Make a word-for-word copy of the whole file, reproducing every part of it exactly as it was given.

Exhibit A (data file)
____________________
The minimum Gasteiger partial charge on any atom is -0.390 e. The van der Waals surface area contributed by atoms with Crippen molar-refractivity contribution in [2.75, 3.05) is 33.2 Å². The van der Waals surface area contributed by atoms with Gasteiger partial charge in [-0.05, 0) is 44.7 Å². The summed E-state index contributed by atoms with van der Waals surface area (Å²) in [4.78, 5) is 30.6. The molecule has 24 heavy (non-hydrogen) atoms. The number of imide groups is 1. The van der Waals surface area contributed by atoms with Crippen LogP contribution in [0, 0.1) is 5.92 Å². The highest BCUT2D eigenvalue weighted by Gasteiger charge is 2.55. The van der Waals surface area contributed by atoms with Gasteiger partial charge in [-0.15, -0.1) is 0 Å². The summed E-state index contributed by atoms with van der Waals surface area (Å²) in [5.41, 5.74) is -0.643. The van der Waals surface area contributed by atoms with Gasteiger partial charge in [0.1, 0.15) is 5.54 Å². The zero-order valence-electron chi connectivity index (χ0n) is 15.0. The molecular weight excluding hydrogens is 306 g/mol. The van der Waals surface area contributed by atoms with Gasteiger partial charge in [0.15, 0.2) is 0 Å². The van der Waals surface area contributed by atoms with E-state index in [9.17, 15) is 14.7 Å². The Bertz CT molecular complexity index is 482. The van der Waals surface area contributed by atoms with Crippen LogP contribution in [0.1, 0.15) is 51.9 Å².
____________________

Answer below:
The minimum Gasteiger partial charge on any atom is -0.390 e. The van der Waals surface area contributed by atoms with Crippen molar-refractivity contribution in [2.75, 3.05) is 33.2 Å². The van der Waals surface area contributed by atoms with Gasteiger partial charge in [-0.05, 0) is 44.7 Å². The summed E-state index contributed by atoms with van der Waals surface area (Å²) in [4.78, 5) is 30.6. The molecule has 24 heavy (non-hydrogen) atoms. The number of imide groups is 1. The van der Waals surface area contributed by atoms with Crippen LogP contribution in [0, 0.1) is 5.92 Å². The highest BCUT2D eigenvalue weighted by Gasteiger charge is 2.55. The van der Waals surface area contributed by atoms with Gasteiger partial charge in [-0.15, -0.1) is 0 Å². The summed E-state index contributed by atoms with van der Waals surface area (Å²) in [5.41, 5.74) is -0.643. The van der Waals surface area contributed by atoms with Gasteiger partial charge in [0.1, 0.15) is 5.54 Å². The zero-order valence-electron chi connectivity index (χ0n) is 15.0. The molecular weight excluding hydrogens is 306 g/mol. The van der Waals surface area contributed by atoms with Gasteiger partial charge in [0.15, 0.2) is 0 Å². The van der Waals surface area contributed by atoms with E-state index in [9.17, 15) is 14.7 Å². The Bertz CT molecular complexity index is 482. The van der Waals surface area contributed by atoms with Crippen LogP contribution in [0.1, 0.15) is 51.9 Å².